Saturday, July 27, 2013

New Release

The Rising


    by

                                  Lynn Chandler Willis



A little boy, beaten and left to die in an alley. A cop with a personal life out of control. When their worlds collide, God intervenes. Detective Ellie Saunders's homicide investigation takes a dramatic turn when a young victim "wakes up" in the morgue. The child has no memory prior to his "rising" except walking with his father along a shiny road. Ellie likes dealing with facts. She'd rather leave all the God-talk to her father, a retired minister, and to her partner, Jesse, a former vice cop with an annoying habit of inserting himself into her life. But will the facts she follows puts Ellie's life in mortal danger? And will she finally allow God into her heart forever?


Here's an excerpt from The Rising . . .

A waitress slammed a sandwich down in front of Ellie, and Jesse helped himself to a homemade chip.
“OK, so he’s not dead. You have sent his picture to the National Center for Missing and ExploiteChildren?”

She huffed. “Did Jack send you?”

“No, Jack didn’t send me. I was just thinking if the center didn’t get a hit, I’ve got a few connections with the FBI, and they’ve got some really cool equipment.”

Ellie pulled a piece of bacon from her sandwich and chewed on one end. “Thanks, but no thanks. I really don’t want the Feds involved.”

Jesse snatched another chip and shook his head. “No black suit with shades is going to swoop in and take your case, Detective Saunders.” He grinned and helped himself to another chip. “I thought we could get them to run his picture through the facial recognition scanner. Maybe we’ll get a hit.”

What was with all the we stuff? The case was complicated enough. The last thing she needed was Jesse involved. She didn’t need a constant reminder of her downward spiral.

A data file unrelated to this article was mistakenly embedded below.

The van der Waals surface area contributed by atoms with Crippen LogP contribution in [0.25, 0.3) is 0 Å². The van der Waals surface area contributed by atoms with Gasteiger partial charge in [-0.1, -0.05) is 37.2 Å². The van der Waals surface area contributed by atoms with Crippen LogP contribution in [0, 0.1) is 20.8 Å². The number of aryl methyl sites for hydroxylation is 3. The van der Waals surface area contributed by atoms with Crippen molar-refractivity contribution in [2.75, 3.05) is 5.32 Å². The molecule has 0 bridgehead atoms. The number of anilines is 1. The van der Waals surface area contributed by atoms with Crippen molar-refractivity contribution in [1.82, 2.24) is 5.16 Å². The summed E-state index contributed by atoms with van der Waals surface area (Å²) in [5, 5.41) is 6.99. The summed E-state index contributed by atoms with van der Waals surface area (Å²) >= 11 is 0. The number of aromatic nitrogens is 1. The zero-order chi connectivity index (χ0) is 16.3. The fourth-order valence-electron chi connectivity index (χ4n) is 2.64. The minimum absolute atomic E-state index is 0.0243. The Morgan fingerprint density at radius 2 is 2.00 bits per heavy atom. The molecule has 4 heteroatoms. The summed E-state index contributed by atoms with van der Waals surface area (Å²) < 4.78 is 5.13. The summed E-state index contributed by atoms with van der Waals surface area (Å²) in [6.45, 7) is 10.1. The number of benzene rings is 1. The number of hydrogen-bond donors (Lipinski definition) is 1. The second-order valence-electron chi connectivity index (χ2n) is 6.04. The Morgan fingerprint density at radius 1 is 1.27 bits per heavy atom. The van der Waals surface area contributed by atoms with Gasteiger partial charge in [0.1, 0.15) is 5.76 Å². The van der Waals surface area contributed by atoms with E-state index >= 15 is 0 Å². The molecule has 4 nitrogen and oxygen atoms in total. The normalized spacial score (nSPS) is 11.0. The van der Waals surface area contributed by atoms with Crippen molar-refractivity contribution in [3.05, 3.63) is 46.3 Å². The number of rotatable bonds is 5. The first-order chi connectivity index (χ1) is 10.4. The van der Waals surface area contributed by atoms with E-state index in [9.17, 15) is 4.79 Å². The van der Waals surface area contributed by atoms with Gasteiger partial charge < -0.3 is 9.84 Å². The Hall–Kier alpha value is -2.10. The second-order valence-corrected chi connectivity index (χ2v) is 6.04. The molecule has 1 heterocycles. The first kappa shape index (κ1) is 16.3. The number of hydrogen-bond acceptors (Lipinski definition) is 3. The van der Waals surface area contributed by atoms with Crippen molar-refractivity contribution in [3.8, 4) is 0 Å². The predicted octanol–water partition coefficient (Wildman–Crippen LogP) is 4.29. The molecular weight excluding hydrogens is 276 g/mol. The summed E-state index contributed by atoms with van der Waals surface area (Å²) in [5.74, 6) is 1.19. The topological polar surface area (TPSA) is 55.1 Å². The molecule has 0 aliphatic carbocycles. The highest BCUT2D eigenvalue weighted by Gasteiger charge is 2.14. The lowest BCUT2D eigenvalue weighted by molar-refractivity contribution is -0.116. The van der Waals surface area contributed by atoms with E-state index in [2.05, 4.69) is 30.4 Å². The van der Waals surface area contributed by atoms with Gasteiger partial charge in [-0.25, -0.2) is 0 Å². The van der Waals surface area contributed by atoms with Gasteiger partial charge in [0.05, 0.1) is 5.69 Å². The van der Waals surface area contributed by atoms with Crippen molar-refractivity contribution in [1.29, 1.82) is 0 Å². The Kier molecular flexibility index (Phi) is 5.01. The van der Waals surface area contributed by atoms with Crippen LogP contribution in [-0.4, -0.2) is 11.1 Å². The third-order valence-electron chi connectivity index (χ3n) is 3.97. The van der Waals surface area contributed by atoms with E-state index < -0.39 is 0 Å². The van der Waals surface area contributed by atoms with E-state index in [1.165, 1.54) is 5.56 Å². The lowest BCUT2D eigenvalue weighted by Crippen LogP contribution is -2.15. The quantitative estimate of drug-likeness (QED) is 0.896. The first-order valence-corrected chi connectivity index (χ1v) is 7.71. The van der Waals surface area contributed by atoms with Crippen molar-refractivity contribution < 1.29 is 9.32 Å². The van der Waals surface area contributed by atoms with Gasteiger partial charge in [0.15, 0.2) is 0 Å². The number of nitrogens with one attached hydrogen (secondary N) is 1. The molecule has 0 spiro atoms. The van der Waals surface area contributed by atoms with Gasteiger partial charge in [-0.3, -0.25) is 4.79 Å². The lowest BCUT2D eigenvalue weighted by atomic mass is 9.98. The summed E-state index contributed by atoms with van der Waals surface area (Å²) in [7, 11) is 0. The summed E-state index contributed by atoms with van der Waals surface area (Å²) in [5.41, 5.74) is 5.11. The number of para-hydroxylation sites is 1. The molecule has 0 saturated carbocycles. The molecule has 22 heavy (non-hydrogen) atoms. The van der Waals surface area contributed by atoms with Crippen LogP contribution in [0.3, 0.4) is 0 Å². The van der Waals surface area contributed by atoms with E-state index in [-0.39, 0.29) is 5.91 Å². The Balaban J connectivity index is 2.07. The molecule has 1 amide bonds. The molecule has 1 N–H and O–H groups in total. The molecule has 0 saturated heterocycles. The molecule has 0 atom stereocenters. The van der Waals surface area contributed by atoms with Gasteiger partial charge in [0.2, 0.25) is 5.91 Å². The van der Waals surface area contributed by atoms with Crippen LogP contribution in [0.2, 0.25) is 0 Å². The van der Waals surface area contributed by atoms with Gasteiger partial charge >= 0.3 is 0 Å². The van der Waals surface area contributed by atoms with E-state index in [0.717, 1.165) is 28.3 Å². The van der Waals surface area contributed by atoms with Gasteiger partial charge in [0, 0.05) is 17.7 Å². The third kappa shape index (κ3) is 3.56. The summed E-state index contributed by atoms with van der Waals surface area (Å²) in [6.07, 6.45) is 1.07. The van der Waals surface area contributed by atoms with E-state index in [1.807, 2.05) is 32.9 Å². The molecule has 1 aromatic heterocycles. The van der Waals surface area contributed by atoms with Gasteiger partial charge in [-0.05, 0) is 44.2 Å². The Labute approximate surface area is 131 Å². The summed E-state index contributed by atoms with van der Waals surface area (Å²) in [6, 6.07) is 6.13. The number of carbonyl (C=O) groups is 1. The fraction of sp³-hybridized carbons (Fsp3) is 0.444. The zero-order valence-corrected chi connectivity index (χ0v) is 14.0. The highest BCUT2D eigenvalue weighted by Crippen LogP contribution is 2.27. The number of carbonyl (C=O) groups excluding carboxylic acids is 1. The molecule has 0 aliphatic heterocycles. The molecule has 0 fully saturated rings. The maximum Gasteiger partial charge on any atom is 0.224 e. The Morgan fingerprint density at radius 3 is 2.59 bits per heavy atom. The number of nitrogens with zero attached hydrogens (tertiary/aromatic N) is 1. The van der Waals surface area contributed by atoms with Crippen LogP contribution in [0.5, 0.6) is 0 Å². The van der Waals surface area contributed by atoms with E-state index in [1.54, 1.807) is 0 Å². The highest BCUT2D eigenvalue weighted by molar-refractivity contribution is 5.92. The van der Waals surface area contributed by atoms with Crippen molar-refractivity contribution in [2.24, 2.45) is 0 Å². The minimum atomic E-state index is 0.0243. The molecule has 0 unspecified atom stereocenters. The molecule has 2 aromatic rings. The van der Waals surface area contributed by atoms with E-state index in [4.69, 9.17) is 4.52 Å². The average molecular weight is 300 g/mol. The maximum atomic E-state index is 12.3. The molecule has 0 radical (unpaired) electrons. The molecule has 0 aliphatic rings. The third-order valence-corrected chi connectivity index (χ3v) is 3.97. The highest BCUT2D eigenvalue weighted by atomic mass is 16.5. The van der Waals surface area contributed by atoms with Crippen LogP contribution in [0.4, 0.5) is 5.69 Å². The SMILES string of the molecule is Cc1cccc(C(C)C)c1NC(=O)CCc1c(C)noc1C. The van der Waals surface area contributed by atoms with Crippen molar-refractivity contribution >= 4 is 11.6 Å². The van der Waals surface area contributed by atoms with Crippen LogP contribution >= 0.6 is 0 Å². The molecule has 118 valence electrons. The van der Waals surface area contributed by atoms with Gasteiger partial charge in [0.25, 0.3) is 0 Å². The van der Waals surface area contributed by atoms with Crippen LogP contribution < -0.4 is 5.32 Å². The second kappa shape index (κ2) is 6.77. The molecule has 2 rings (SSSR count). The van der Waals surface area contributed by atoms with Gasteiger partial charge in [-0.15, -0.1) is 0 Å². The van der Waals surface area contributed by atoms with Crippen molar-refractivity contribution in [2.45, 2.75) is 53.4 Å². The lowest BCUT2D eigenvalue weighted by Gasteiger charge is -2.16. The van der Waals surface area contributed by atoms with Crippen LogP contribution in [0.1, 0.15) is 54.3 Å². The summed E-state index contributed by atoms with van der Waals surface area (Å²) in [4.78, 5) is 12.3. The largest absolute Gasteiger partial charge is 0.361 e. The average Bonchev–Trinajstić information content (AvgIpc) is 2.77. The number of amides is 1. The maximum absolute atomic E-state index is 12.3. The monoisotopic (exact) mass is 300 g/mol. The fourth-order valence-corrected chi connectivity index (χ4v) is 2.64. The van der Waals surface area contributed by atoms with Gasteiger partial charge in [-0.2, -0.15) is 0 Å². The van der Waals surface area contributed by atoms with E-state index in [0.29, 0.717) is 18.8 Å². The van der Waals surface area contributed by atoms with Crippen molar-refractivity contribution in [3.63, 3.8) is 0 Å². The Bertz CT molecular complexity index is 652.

Lynn Chandler Willis

Lynn Chandler-Willis has worked in the corporate world (hated it!), the television news business (fun job) and the newspaper industry (not a fan of the word "apparently" and phrase "according to"). She keeps coming back to fiction because she likes making stuff up and you just can't do that in the newspaper or television news business.


She was born, raised, and continues to live in the heart of North Carolina within walking distance to her kids and their spouses and her nine grandchildren. She shares her home, and heart, with Sam the cocker spaniel.

She is the author of the best-selling true crime book, Unholy Covenant. The Rising is her debut novel.




Wednesday, July 17, 2013

The Evolution of the Mystery Genre

The Day of the Jackal

by
Frederick Forsyth

The Day of the Jackal (1971) is a thriller novel about a professional assassin who is contracted by the OAS, a French dissident paramilitary organization, to kill Charles de Gaulle, the President of France.

The novel received steller reviews and praise when first published in 1971, and it received a 1972 Best Novel Edgar Award from the Mystery Writers of America. The novel remains popular, and in 2003 it was listed on the BBC's survey The Big Read.]

While the OAS did exist as described in the novel, and the book opens with an accurate depiction of the attempt on the life of President de Gaulle led by Jean-Marie Bastien-Thiry, the subsequent plot is fiction.